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F2Pool co-founder responds to allegations it’s cheating the Ethereum POW system

F2Pool co-founder Chun Wang has responded to allegations that his mining pool manipulates the timestamps of Ethereum blocks to “consistently earn higher mining rewards.”

The claim comes from an Aug. 5 paper by researchers at Hebrew University, in which mining pools have launched “consensus-level” attacks against Ethereum over the past two years to gain an edge over “honest” miners. claiming to stand

However, Wang replied on Twitter that “we respect the *consensus* as it is”, implying that intentional abuse of the system’s rules does not necessarily mean that the rules have been broken.

Earlier this week, researchers shared what they claimed was the first evidence of a “consensus-level attack” against Ethereum, where miners such as F2Pool manipulated block timestamps to compare them to mining. We have discovered a way to consistently get higher mining rewards. true intentions. “

of research paper Ethereum mining pool F2Pool claims to be one of the miners using this timestamp manipulation strategy by cryptocurrency lecturer Aviv Yaish, software algorithm developer Gilad Stern, and computer scientist Aviv Zohar. was written.

“Most mining pools generate relatively inconspicuous-looking blocks, but F2Pool blatantly ignores the rules and uses fake timestamps on its blocks,” Yaish said, adding that mining pools added that it has been conducting attacks over the past two years.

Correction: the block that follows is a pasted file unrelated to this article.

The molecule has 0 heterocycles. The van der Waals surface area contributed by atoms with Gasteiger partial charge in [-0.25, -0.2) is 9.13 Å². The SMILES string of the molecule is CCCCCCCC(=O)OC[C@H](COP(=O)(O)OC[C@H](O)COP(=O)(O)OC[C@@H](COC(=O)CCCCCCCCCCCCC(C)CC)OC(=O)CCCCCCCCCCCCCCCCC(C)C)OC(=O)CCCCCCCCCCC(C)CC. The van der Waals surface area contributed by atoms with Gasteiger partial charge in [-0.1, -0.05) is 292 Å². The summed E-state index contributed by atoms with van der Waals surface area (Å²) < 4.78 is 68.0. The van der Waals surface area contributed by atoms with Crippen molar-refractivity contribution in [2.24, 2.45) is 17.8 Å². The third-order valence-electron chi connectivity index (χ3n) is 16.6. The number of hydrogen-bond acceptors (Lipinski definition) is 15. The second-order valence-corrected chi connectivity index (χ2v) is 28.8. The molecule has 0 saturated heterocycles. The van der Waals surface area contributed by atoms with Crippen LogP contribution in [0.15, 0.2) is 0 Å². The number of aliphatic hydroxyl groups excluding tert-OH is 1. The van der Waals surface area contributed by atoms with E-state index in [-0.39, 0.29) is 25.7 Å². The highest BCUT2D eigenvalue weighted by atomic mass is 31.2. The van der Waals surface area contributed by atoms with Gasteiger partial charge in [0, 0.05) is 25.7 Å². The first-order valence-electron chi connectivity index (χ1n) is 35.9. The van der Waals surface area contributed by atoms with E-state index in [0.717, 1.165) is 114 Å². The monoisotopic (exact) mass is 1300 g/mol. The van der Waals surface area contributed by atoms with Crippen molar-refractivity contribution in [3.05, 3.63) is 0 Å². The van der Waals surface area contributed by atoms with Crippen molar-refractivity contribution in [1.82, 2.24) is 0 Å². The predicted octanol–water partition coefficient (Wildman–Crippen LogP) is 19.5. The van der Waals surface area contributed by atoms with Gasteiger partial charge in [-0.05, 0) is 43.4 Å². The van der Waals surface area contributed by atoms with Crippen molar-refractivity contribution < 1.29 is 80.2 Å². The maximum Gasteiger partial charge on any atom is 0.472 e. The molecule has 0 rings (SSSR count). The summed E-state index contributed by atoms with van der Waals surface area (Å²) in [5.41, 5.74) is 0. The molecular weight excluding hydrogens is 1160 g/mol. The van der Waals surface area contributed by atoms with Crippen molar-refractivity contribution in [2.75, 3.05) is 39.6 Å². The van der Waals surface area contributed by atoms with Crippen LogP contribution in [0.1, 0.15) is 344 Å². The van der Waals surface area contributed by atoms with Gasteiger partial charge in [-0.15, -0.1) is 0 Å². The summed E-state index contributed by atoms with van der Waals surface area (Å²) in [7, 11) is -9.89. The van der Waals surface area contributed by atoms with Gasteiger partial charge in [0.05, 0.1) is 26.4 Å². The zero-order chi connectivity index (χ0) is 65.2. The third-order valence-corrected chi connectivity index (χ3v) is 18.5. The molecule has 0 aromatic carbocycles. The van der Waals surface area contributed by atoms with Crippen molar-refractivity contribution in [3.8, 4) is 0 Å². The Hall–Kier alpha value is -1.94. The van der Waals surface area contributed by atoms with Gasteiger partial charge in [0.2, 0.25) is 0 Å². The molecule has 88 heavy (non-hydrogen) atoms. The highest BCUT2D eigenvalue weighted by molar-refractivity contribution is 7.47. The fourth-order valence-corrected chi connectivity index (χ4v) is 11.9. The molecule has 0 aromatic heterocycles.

Wang also seems to acknowledge the evidence presented by Yaish suggesting that the timestamp manipulation was intentional.

F2Pool is a geographically distributed mining pool that primarily mines blocks on the Bitcoin, Ethereum, and Litecoin networks.

Mechanism of “Attack”

According to the researchers, Ethereum’s current Proof of Work (POW) consensus mechanism contains a vulnerability that gives miners “some degree of freedom” when setting timestamps. This means you can create fake timestamps.

“For example, a miner can start mining a block now, but actually set the block timestamp to 5 seconds in the past or 10 seconds in the future. As long as this timestamp is within a certain reasonable range, Ethereum Blocks are considered valid according to the consensus law of

The ability to create these fake timestamps allows a miner to replace another miner’s block with the same block height by increasing the mining difficulty of the block with a sufficiently low timestamp. It gives miners an edge in “tie-breaking” scenarios.

Related: Ethereum Merge: How will the PoS migration affect the ETH ecosystem?

However, this vulnerability may be resolved after the upcoming Ethereum transition to Proof of Stake (POS). merge On September 19th, this will utilize a different set of consensus rules.

“An obvious mitigation technique that solves both this attack and other PoW-related attacks is to move Ethereum’s consensus mechanism to Proof of Stake (PoS).”

“Other solutions that are narrower in scope and easier to implement are adopting better fork selection rules, using reliable timestamps, or not using timestamps for difficulty adjustment.” The researcher added